A mark of a true warrior is giving credit where credit is due. Warriors recognize the efforts of all. Warriors realize that it is "the little people" that really matter. What is a General without his soldiers? What is a corporate CEO without his team of VP's, accountants, lawyers, salespeople, marketers, and tech department? What is a famous film actress without directors, set-designers, make-up artists, costume designers, script writers, and tech people?
Imagine our film actress. She is beautiful, she is famous and she is amazing at her craft. Now imagine that suddenly, all the directors, set-designers, make-up artists, costume designers, script writers, and film tech people disappeared from the planet. How effective will she be without these people? Sure she can still act, but won't her finished product be lacking? She know's nothing about directing, cannot make her own costumes, and doesn't know a thing about writing dialogue. She can't run the sound board and she surely cannot build a set. How awesome of movie would that be if it lacked all those people but still had her in it? It wouldn't be very good.
Now imagine a General but all his troops suddenly disappear. How is he to fight the war by himself? The general without his troops is nothing. The CEO now finds himself in the same predicament. All his departments have suddenly vanished. No more lawyers, accountants, salespeople or tech people. How is the CEO to continue running this corporation? Sure he could do everything himself, but how effectively? He likes selling but he has never been any good at legal jargon, accounting, or particularly savvy with technology. The company is doomed in this position. The CEO is nothing without his team.
Warriors realize this. A warrior knows that he/she is only as strong as the weakest link in the chain. This is why warriors seek to improve all those around them. They seek to improve all those on their team but most importantly, they give credit where credit is due.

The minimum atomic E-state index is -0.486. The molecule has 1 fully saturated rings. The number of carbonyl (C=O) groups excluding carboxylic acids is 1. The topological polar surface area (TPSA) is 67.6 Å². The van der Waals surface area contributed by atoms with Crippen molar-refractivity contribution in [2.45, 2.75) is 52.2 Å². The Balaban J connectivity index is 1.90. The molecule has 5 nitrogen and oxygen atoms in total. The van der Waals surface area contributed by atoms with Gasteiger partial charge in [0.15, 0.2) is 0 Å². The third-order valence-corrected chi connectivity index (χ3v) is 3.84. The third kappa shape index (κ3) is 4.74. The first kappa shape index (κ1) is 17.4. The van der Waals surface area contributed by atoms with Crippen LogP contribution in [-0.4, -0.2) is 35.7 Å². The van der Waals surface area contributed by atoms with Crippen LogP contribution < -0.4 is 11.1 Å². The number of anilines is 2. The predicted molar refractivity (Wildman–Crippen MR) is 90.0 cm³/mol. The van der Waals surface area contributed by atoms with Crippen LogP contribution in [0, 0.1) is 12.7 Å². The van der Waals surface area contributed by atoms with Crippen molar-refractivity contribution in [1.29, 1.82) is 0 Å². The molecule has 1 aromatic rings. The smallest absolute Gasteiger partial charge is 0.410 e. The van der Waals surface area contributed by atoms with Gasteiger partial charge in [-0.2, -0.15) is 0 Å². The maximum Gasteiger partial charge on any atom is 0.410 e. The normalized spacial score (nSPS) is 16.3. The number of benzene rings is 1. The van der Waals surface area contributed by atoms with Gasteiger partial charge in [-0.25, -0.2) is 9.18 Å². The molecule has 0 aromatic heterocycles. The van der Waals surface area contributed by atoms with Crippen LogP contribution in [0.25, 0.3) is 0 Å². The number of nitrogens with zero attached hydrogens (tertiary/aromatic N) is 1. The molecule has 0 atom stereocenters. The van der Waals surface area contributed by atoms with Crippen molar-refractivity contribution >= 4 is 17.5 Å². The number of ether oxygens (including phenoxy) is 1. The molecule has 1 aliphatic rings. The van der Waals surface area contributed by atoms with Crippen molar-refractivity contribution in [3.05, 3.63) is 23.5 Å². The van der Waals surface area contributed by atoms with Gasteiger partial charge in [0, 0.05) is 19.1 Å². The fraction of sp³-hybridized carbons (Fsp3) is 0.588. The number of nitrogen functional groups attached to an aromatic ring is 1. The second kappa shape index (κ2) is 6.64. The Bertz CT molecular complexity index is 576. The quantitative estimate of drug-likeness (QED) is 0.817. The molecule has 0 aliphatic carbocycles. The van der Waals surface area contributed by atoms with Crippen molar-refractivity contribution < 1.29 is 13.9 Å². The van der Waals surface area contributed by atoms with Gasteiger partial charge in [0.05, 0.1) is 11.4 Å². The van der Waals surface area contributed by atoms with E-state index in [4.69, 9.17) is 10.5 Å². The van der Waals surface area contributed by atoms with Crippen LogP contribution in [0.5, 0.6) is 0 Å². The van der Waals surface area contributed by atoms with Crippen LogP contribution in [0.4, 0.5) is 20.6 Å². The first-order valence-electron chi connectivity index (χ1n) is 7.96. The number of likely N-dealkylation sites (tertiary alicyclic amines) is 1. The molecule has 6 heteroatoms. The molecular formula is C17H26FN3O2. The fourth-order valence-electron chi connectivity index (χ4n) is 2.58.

Many times, people will single out one individual and give him or her all the praise for a particular achievement. Be it in show business, Corporate America, or on the battlefield. The egotist is the one who soaks up the glory and says "Thank you, thank you." The warrior is the one who says "Well, first and foremost, I only go as far as my team. Without them, we never could achieved this monumental film, started this tremendous company or won this hard-fought battle."
I recently wrote a blog about Kyle Carpenter, a marine who won the medal of honor after he threw his body on top of a live grenade to save his fellow marine. He lost his left eye, needed massive reconstructive surgery on his face, and his left arm is still badly damaged from the 37 bone fractures that occurred when the grenade detonated. After winning the medal of honor, he appeared on the David Letterman show. Letterman asked him whether he threw himself on the grenade because that's who Kyle Carpenter is and was before joining the marines or was he just a product of his training? Kyle was given the chance before millions of people to say "Oh yeah, that's me. That's how I've always been. Kyle, the selfless hero." But he didn't. Taking a big sigh before speaking, Kyle said: "I would like to say it was me, but it was my training. The marine core instills in you the proud history we have of other marines who have been heroic and that when you are out in dangerous parts of the world, the marine to your right and left is all you have." He elaborated saying that "We are taught and trained to always look out for our junior marines and that sense of protection is instilled in us from day one." He gave credit to his training. Thereby giving credit to his trainers, and his fellow marines who helped him train. Even after winning the medal of honor, the highest military honor we have, he still gave credit to his comrades; to his team.
This thanksgiving, be a warrior and give credit where credit is due. Do not glory in yourself and what you have done. Give thanks to all those on your personal team who have supported you and propped you up. No man is an island as the saying goes, and I know that I am no different. I thank all of my family, friends, and mentors as we near Thanksgiving and most importantly I thank God Almighty for all His many blessings. Without God, and without my family, friends, and mentors, I am nothing.
To all the warriors out there, I wish you all a very safe and happy Thanksgiving holiday.
Live in the Battleground,
The Warrior Speaker Blog is a collection of warrior lessons Alexander has learned in addition to practical information about protecting yourself and all that you deem most personal.